What’s new in this edition
In each OpsTracker report, we spotlight new topics that operations teams are grappling with and invite industry experts to share their experiences and opinions on these challenges.
The challenges of unlocking actionable data in bank operations
”Marc RomainSenior Ops Leader
Experienced Ops leader Marc Romain shares his experience working at some of the world’s largest banks and his frustrations with the lack of data insights in banking operations and why it is even more critical to get right as digitization and cost pressures intensify.
Why Irish banks are poised for greater productivity
”Ray BoweChief Executive Officer at Xcentuate
Operations expert and CEO of Xcentuate Ray Bowe discusses the contrast between the UK and Irish market, how Ireland’s banks are benefiting from the exit of two foreign players and the impact that is having on operations teams.
Integrating front and back-office resources to improve customer experience and operational efficiency
”Spencer O'LearyRegional Managing Director North America at ActiveOps
Spencer O’Leary discusses the growing trend of merging resources across front and back-office functions and how it delivers reduced cost, better customer service and increased employee engagement.
The Great Sacking – why Australian banks face doing more with even less
”Jane LambertRegional Managing Director APAC at ActiveOps
Jane Lambert, APAC Regional Managing Director at ActiveOps, unpacks the latest challenges for Ops in Australia, including ‘The Great Sacking’, and what it means for operations. teams in the region.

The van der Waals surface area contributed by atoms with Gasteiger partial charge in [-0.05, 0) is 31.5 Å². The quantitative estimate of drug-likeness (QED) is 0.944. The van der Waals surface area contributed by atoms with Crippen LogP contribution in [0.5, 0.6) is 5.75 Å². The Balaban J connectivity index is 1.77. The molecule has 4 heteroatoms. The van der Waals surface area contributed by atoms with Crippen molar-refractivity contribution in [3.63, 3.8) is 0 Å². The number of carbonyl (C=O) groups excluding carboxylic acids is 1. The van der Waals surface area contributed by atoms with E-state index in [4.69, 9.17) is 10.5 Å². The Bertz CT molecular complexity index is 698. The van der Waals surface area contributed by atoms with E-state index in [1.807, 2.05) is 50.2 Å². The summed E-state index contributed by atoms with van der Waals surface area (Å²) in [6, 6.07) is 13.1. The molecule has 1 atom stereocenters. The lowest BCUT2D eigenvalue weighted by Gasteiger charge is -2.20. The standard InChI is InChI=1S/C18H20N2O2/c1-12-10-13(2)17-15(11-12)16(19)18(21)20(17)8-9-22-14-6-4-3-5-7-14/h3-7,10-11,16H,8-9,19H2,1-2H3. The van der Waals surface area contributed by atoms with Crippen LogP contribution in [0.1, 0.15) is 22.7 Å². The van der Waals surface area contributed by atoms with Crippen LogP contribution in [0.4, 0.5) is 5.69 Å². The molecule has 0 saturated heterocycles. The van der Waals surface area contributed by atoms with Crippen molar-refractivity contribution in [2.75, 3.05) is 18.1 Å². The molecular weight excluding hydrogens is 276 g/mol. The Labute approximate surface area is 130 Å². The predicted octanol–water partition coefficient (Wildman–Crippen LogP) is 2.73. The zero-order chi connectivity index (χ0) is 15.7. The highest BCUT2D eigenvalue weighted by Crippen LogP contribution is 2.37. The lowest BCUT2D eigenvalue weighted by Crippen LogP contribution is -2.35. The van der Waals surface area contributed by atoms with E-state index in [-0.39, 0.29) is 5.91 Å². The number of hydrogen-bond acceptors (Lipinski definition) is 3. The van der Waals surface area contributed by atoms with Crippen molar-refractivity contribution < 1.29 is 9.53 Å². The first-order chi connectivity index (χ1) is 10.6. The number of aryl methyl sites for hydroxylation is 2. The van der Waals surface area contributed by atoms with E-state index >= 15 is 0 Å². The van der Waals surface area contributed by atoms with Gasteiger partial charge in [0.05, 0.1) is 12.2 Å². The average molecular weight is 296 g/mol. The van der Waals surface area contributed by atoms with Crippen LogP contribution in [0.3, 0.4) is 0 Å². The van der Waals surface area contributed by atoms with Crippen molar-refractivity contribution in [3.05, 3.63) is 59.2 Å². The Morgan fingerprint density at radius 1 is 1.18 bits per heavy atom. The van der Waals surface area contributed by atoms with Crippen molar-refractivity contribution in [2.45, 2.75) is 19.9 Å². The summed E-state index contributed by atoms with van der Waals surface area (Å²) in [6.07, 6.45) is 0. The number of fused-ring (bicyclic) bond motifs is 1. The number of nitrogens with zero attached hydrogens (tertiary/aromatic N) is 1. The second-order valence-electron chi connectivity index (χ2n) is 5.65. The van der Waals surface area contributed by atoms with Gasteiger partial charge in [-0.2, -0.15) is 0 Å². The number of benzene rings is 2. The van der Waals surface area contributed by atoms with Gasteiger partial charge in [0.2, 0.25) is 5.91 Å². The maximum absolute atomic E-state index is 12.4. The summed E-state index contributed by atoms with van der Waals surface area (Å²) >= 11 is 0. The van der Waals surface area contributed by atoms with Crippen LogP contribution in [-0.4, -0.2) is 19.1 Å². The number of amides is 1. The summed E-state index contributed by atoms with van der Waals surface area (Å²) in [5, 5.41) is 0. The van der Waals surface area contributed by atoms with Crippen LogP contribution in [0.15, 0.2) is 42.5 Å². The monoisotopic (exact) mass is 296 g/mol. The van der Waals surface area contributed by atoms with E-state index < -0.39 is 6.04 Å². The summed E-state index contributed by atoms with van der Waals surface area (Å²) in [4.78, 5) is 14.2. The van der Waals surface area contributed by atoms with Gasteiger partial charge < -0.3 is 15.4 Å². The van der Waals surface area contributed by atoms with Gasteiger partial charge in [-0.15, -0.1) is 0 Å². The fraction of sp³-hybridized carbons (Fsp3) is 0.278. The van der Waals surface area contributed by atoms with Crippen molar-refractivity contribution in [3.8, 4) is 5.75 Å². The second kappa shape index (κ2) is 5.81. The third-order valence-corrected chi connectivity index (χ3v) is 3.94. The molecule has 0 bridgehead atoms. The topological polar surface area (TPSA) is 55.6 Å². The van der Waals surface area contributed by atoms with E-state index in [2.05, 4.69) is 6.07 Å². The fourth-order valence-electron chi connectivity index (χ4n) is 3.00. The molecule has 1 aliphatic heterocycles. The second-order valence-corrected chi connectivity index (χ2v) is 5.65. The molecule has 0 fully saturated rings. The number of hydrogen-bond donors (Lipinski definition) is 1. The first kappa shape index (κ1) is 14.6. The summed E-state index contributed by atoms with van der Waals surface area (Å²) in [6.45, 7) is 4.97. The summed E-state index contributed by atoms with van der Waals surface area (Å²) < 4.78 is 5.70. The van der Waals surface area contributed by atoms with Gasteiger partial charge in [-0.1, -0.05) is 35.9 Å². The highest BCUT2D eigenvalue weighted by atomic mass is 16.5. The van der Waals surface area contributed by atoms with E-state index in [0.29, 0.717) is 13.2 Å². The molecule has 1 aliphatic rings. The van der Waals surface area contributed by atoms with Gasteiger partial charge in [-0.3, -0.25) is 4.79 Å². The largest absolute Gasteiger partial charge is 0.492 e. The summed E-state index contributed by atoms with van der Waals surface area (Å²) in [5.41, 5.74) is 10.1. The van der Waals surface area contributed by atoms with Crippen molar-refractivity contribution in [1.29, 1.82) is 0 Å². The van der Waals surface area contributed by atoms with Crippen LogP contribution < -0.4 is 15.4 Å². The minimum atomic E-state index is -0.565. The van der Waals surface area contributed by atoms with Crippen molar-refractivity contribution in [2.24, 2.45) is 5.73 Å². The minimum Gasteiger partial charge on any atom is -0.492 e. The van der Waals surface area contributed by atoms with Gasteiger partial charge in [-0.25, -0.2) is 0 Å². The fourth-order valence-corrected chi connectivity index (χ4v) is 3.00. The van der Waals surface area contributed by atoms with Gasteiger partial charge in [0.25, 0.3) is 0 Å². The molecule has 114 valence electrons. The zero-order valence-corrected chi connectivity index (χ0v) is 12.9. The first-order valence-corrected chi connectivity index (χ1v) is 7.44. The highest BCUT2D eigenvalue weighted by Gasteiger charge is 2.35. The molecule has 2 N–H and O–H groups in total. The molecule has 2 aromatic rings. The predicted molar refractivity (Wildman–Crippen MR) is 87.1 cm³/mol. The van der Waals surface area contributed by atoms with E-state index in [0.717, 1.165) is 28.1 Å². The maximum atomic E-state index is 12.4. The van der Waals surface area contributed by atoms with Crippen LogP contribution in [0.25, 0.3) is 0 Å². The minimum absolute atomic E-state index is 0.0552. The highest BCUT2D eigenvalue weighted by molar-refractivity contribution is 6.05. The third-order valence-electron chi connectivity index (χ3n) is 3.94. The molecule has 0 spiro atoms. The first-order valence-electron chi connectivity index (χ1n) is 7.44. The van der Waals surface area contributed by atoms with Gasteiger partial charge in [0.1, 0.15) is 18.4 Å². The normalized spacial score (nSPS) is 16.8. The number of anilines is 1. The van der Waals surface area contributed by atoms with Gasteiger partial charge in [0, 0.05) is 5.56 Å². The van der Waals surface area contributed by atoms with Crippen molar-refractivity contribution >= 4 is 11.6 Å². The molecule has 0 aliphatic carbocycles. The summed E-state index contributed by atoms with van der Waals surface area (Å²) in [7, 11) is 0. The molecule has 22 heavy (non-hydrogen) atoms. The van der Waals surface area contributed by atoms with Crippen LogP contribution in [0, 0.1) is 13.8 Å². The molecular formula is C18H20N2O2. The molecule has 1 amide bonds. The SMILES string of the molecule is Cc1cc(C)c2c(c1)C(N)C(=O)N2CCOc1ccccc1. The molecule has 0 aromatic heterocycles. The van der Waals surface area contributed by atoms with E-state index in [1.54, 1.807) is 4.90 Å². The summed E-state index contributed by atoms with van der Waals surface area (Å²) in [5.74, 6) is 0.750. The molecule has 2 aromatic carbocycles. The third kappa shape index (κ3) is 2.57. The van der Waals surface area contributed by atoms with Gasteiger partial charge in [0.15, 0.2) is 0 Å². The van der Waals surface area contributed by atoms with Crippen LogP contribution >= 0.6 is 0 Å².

Previous OpsTracker editions & more operational insights
Missed the last quarter’s OpsTracker report? Don’t worry. See how operations teams performed in Q1 2023.
Missed the first OpsTracker report? Don’t worry. See how operations teams performed around the world before, during and after the pandemic.
As senior leaders wrestle with the paranoia of staff working hybrid or remotely, Richard Jeffery explores how using the right data can improve decision-making and work policies.
‘Quiet hiring’ is one of Gartner’s top workforce predictions for 2023. What is it? And how can you boost staff retention and productivity?
About the authors
Stuart Pugh is Chief Product Officer at ActiveOps; Marc Romain is a Senior Operations Leader; Ray Bowe is Chief Executive Officer at Xcentuate; Spencer O’Leary is Regional Managing Director North America at ActiveOps; Jane Lambert is Regional Managing Director APAC at ActiveOps; Ian Carter is Head of Insight & Innovation at ActiveOps.